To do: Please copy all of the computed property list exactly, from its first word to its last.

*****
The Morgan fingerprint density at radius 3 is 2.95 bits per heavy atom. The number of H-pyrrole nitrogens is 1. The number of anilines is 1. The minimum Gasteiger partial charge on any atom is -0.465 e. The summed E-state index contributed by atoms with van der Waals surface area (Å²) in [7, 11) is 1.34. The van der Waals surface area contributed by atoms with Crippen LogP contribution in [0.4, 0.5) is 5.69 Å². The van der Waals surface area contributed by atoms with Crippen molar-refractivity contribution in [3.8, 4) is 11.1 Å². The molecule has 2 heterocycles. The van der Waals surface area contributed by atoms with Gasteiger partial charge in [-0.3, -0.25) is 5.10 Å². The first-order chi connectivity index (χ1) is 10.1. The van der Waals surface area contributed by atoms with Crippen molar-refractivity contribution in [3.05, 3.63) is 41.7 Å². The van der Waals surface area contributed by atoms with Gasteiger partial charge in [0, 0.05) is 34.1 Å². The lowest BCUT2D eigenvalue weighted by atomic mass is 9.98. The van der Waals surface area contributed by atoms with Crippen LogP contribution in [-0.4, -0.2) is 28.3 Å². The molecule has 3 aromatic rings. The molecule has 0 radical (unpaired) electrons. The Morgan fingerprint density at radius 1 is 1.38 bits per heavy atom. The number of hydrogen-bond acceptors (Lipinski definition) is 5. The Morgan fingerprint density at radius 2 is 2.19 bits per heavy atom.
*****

The Morgan fingerprint density at radius 3 is 2.95 bits per heavy atom. The number of H-pyrrole nitrogens is 1. The number of anilines is 1. The minimum Gasteiger partial charge on any atom is -0.465 e. The summed E-state index contributed by atoms with van der Waals surface area (Å²) in [7, 11) is 1.34. The van der Waals surface area contributed by atoms with Crippen LogP contribution in [0.4, 0.5) is 5.69 Å². The van der Waals surface area contributed by atoms with Crippen molar-refractivity contribution in [3.8, 4) is 11.1 Å². The molecule has 2 heterocycles. The van der Waals surface area contributed by atoms with Gasteiger partial charge in [-0.3, -0.25) is 5.10 Å². The first-order chi connectivity index (χ1) is 10.1. The van der Waals surface area contributed by atoms with Crippen molar-refractivity contribution in [3.05, 3.63) is 41.7 Å². The van der Waals surface area contributed by atoms with Gasteiger partial charge in [0, 0.05) is 34.1 Å². The lowest BCUT2D eigenvalue weighted by atomic mass is 9.98. The van der Waals surface area contributed by atoms with Crippen LogP contribution in [-0.4, -0.2) is 28.3 Å². The molecule has 3 aromatic rings. The molecule has 0 radical (unpaired) electrons. The Morgan fingerprint density at radius 1 is 1.38 bits per heavy atom. The number of hydrogen-bond acceptors (Lipinski definition) is 5. The Morgan fingerprint density at radius 2 is 2.19 bits per heavy atom.